CAS believes that aspects of UK welfare changes will be damaging to Scotland’s people, services, and economy.
Welfare reform, public service cuts, and the economic climate are combining to place enormous pressure on public services and advice services. On top of this, reductions in benefit levels and eligibility will inevitably drive demand for advice provision at the same time as cuts are being felt across the public and voluntary sectors. Local government and voluntary services may have to pick up the pieces for those affected by welfare reform – all on a shrinking budget.
As client issues with welfare also create problems in many other areas of life including debt, housing, consumer and relationship issues, we expect welfare reform changes to put exceptional pressure on advice services and other areas of the third sector across the country. Early intervention, such as good advice, ultimately saves money – debt and welfare advice is significantly cheaper than homelessness and bankruptcy, and the social outcomes for clients are far better. Local authorities, the Scottish CAB Service and other organisations across the third and public sectors have a shared agenda in helping local people avoid crisis point and are increasingly working in partnership to achieve positive outcomes for the people and communities of Scotland.
21 Oct 2019
Citizens Advice Scotland has welcomed the launch of the Young Carer Grant, which becomes available from today, but has stressed it should be the first step in a process of greater support for carers.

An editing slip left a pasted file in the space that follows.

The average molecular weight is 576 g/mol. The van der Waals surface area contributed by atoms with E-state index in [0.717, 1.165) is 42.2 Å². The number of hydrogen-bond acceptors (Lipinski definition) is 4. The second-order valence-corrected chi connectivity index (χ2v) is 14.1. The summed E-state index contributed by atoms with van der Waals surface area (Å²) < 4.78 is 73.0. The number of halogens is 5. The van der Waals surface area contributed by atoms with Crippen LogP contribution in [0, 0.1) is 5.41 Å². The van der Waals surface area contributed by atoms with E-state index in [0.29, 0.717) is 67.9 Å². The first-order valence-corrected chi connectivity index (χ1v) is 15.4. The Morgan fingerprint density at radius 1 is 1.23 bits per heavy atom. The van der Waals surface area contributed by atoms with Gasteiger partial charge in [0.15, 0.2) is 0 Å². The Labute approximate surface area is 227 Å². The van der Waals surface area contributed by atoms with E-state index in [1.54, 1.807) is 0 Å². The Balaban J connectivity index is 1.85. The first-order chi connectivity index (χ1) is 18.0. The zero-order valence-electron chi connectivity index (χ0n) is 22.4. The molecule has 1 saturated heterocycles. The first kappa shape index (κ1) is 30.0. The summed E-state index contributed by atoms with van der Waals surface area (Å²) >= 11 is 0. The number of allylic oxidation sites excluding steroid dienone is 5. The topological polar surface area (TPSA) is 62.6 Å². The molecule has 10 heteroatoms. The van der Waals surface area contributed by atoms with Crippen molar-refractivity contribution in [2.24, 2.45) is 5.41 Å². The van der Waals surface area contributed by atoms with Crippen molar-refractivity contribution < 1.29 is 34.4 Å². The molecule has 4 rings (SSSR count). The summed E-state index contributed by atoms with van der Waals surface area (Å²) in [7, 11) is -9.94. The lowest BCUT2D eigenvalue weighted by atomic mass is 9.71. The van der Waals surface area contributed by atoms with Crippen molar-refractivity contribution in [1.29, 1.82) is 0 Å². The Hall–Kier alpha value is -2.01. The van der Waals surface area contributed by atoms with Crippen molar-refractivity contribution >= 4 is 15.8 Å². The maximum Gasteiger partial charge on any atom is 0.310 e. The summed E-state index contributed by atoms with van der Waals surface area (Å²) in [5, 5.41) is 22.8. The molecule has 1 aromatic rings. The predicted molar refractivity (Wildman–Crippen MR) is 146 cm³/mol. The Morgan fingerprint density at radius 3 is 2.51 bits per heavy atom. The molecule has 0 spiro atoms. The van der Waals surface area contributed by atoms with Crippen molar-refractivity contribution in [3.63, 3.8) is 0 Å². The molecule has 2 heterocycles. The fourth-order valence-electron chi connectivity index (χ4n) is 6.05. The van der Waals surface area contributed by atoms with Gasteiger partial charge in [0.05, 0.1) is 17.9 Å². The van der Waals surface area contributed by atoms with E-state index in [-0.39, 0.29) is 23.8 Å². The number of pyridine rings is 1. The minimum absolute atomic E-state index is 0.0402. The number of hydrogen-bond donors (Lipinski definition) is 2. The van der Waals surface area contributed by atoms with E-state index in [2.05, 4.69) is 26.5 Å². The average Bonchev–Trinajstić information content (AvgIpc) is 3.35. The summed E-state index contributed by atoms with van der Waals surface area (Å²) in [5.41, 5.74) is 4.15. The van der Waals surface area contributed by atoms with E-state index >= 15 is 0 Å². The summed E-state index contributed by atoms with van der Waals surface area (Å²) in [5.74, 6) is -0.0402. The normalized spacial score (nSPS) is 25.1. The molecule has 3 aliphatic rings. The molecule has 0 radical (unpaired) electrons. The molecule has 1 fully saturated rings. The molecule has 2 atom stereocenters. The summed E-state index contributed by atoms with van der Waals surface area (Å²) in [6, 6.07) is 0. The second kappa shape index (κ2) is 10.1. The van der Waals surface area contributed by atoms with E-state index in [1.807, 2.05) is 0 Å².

21 Oct 2019
Citizens Advice Scotland has responded to the Scottish Government’s Benefit Take-Up Strategy, which has been published today.
18 Oct 2019
Citizens Advice Scotland has responded to new figures from the Department of Work & Pensions showing that the number of Universal Credit claimants in Scotland is now almost 222,000.
Publication date: November 2019
Since the roll out of Universal Credit (UC) began, CAS has repeatedly raised concerns about fundamental elements of the design and delivery of the UC system.
Citizens Advice Bureaux (CAB) data, including Citizen Alerts (cases from local CAB), have shown the key problem elements of UC to be; the five week wait for first payment, the digital by default system, direct deductions from payments and increasing rent arrears caused by the cycle of payment in arrears.
Publication date: September 2019
Our series of briefings, 'Voices from the Frontline', demonstrates the impact of changes to the UK social security system on people in Scotland. This latest briefing considers the impact of the five-week wait for a first payment for Universal Credit.
Publication date: June 2019
Briefing prepared for all Scottish MPs ahead of a Westminster Hall debate on Universal Credit and debt.
Publication date: May 2019
Citizens Advice Scotland (CAS) supports the Scottish Government's ‘safe and secure transition’ approach, but would like to see commitments to a number of short and long-term improvements to Disability Assistance, once it replaces PIP, Attendance Allowance and DLA.